The long axis motion of the mitral annulus determined via tissue Doppler imaging decreases (Sveälv et al. 2006) with age. End-diastolic pressure and ventricular chamber stiffness is higher in older humans and in animals (Pacher et al. 2004). The aging associated changes in DF also depend on gender (Hayward et al. 2000; Sveälv et al. 2006), but its onset may be delayed due to caloric restriction (Meyer et al. 2006).
All human LVs initiate early, rapid-filling by functioning as a mechanical suction-pump (Katz 1930; Kovács et al. 1987; Zhang et al. 2008). As for any physical device, efficiency is a characteristic that conveys a measure of output relative to input. Though much work has been devoted to characterizing how E- and A- waves (and their features) change in both disease and normal aging, the effect of age on diastolic filling efficiency has not been considered.
Characterizing early rapid filling in efficiency terms is facilitated by the utilization of a parameterized diastolic filling (PDF) formalism by which the kinematics (i.e. how things move) of filling (Kovács et al. 1987; Kovács et al. 2001; Kovács et al. 2000) is modeled. Using this paradigm, a dimensionless kinematic filling efficiency index (KFEI) can be calculated (Zhang et al. 2007).
In the current work, we investigated the effect of aging on the efficiency of early rapid filling. We hypothesized that KFEI decreases with age, in concordance with other invasive and noninvasive DF indexes. We tested our hypothesis by determining KFEI as well as other noninvasive and invasive DF parameters in 72 subjects.
This study was a cross sectional study where subjects of different ages were studied only once, rather than a longitudinal study where the same subjects were studied repeatedly as they aged.
Subjects were referred by their cardiologist for catheterization to rule out the presence of suspected coronary artery disease. The subjects selected are free from coronary artery disease or other cardiac pathologies. Additional selection criteria for inclusion were: normal LVEF (LVEF ≥ 55%), normal sinus rhythm, clearly discernible E-waves, and normal valvular function. None of the 72 subjects had previously diagnosed myocardial infarction, peripheral vascular disease, bundle branch block, ischemia, congestive heart failure or any other discernible cardiovascular co-morbidities. All subjects were normotensive at the time of data acquisition, although some of them have been treated for hypertension.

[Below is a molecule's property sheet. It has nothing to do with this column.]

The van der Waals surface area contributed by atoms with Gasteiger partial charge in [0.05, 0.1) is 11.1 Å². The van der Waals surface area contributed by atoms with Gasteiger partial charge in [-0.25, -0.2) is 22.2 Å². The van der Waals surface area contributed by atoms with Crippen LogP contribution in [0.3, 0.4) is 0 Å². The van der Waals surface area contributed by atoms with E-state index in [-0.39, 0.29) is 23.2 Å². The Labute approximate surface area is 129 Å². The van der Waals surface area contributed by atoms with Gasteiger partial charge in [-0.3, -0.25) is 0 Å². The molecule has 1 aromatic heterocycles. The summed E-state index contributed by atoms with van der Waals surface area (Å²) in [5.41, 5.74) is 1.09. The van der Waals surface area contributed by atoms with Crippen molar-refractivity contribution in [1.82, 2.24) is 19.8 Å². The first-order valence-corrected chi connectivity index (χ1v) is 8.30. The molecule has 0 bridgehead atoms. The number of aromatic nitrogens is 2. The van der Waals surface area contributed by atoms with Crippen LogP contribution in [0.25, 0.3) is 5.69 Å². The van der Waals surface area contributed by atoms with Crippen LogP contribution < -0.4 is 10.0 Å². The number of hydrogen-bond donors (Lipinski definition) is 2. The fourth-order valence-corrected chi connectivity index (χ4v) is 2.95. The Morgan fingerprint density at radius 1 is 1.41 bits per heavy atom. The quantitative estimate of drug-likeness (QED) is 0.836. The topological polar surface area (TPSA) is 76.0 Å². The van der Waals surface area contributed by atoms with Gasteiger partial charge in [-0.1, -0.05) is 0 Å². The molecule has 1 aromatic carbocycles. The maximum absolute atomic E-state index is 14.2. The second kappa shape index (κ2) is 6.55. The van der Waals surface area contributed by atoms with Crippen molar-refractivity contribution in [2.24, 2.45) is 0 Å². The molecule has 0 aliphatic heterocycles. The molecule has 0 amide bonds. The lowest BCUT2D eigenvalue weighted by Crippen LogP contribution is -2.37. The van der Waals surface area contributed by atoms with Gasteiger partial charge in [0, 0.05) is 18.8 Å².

The 72 subjects were divided into 8 age groups, and the parameter values were averaged within the groups and compared. Unless otherwise stated, the parameter values refer to the average values. The numbers of subjects in each age group ranged from 5 to 16. This is a reflection of the cross-sectional and the retrospective nature of the study. The overall sample therefore reflects the age distribution encountered in clinical practice.
All subjects provided informed consent prior to the procedure in accordance with a protocol approved by the Washington University Human Research Protection Office (HRPO).
The method of simultaneous high fidelity, in-vivo pressure-volume and echocardiographic transmitral flow data recording has been previously detailed (Chung et al. 2006; Lisauskas et al. 2001; Lisauskas et al. 2001).
Immediately before the catheterization, a complete two-dimensional/Doppler examination was performed in the catheterization laboratory with a standard clinical imaging system (Acuson, Mountain View, CA and Philips, Eindhoven, the Netherlands) including DTI of the lateral mitral annulus and transmitral Doppler inflow according to American Society of Echocardiography criteria (Gottdiener et al. 2004).
Acquired data reflected steady-state physiology, and load was not varied, other than normal respiratory variation, in accordance with the HRPO approved protocol.